Though they were facing the two-time defending champion Tampa Bay Lightning, and though that they had needed seven games to advance from each of the primary two rounds of the playoffs, the Rangers at all times had a trump card of their pocket: Fortress Madison Square Garden.
Even after losing two games in Tampa to permit the Lightning to tie the series, there was an unshakable sense of confidence in Rangerland coming into Game 5. In spite of everything, the team was 8-1 at home within the playoffs, its only loss coming in triple time beyond regulation within the very first game against the Pittsburgh Penguins.
So when the Lightning ended the magic with a 3-1 victory on the Garden on Thursday night, it was a hammer blow. And all of the more frustrating because the important thing Tampa goals got here not entirely from the ability trio of Steven Stamkos, Nikita Kucherov and Ondrej Palat, but additionally from an unlikely defenseman taking a few low-percentage shots.
The Rangers began the night promisingly. Seemingly infused with energy from their venerable arena, they played from the opening face-off with an authority and crispness missing in Tampa. The pace was fast, and the primary period was free-flowing and penalty free.
Disquietingly for the Rangers, who clearly had the upper hand, it was also goal free. Recent York fired off eight shots, and Lightning goalie Andrei Vasilevskiy saved all of them. His counterpart Igor Shesterkin was called upon to avoid wasting just three. And this got here from a Rangers team that had been outshot, 153-127, in the primary 4 games.
The Lightning at times within the early going looked less just like the two-time defending champions and more like a team awed by the occasion. Each time (and there have been many) that there was a face-off within the Lightning end, there was the sense that this could be the moment the Rangers finally broke through.
But dominance doesn’t count unless you rating a goal. The Rangers finally got theirs at 10:29 of the second period not from dominance, but almost from happenstance. Defenseman Ryan Lindgren scored for his first point of the series and second goal of the playoffs via a speculative flick from near the boards that perhaps was intended for a deflection. As an alternative it went in.
But when Recent York expected that drawing first blood would crack the sport open, it was mistaken. A one-goal lead is a slender reed, even on the Garden. Tampa Bay’s answer got here at 17:34 of the second, and it was one way or the other much more unlikely.
Defenseman Mikhail Sergachev scored his first goal of the playoffs. It too was unassisted: a high shot nearly from the blue line that sailed waist-high past a minimum of three Rangers in addition to Corey Perry of the Lightning camped within the crease, then most significantly Shesterkin, who could do nothing.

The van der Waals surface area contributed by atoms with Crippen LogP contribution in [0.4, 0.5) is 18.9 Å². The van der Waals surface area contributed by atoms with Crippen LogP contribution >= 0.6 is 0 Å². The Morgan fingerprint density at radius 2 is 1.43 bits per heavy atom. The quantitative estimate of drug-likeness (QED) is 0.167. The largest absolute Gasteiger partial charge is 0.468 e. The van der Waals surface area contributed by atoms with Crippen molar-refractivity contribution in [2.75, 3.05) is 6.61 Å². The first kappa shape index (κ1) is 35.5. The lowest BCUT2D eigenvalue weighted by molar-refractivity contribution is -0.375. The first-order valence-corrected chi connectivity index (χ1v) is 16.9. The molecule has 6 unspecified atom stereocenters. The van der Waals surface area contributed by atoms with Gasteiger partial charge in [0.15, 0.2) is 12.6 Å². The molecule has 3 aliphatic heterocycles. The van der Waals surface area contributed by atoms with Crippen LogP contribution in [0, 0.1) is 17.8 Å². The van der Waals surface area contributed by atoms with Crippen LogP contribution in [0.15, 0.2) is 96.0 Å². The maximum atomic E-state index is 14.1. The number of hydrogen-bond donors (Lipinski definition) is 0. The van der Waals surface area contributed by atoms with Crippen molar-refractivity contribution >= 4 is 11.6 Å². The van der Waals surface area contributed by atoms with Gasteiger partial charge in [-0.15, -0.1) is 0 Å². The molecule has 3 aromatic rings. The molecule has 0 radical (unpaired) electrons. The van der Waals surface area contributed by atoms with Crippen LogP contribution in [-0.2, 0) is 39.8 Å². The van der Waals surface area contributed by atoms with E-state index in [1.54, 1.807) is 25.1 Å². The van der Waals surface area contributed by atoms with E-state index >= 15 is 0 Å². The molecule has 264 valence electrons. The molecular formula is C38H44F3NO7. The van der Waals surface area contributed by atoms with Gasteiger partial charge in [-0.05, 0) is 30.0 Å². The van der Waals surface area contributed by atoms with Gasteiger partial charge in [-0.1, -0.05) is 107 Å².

Besides equalizing the rating, the visitors had chipped away on the Rangers’ pre-eminence. After the second period, the gap in shots was gone, and each goalies had made exactly 15 saves on 16 shots.
Within the frenetic third period, either side narrowly did not capitalize on breakaways and opponents’ mistakes, and the strain led to some of pushing-and-shoving scrums as well.
With 1:50 to go, Tampa delivered the coup de grâce, improbably again as Sergachev, from just contained in the blue line, sent the puck through traffic and Palat deflected it home. That sucked the life from the raucous Garden faithful, who had already been gearing up for a number of overtimes, and essentially ended the sport, though Tampa added an empty-net goal by Brandon Hagel.
A case may very well be made that this series had tipped further toward the Lightning with every game. The Rangers have scored only two goals of their last eight periods of hockey.
Game 1 was effectively a romp, with the Rangers winning, 6-2, and the Lightning seeming rusty after every week off following their sweep of the Florida Panthers within the previous round.
The Rangers won Game 2 at home, 3-2, and took a 2-0 lead in Game 3 in Tampa. But that was the high-water mark. Thirty seconds later, the Lightning scored and got here back to win 3-2. In Game 4, the Lightning dominated in a 4-1 victory. Suddenly, the series was tied.
The Rangers were counting on the house constructing and crowd on Thursday to reverse that trend, seemingly as much as they were counting on the likes of the 52-goal scorer Chris Kreider and Artemi Panarin, so often the most effective players on the ice.
Kreider’s power-play prowess — he led the league in man-advantage goals — was limited by the nearly whistle-free game. The Rangers were called for just two in-game penalties and the Lightning one. (A postgame brouhaha — starring Steven Stamkos and Alexis Lafrenière — led to 6 more that were too late to impact the ultimate rating.)
“It was one in all those games; it was a defensive battle,” said Rangers coach Gerard Gallant, saying Shesterkin had been screened and never seen either the primary or second goal. “We played a sound hockey game. It’s tough to lose like that at the tip, but it surely was an excellent hockey game. It could have went either way.”
The 12 months has been a hit for the Rangers, who’re coming off a tear-down and rebuild that had led them to miss the playoffs the previous 4 seasons, and a conference final is overachievement. And despite the deflating loss, the Rangers usually are not technically dead yet.
The Rangers got here back from three-games-to-one down against the Penguins, finally winning in time beyond regulation in Game 7. They got here back twice against the Hurricanes in the following round, and won one other Game 7.
Now down three-games-to-two again, they need two straight wins. Worryingly, the primary of those on Saturday, must are available in Tampa.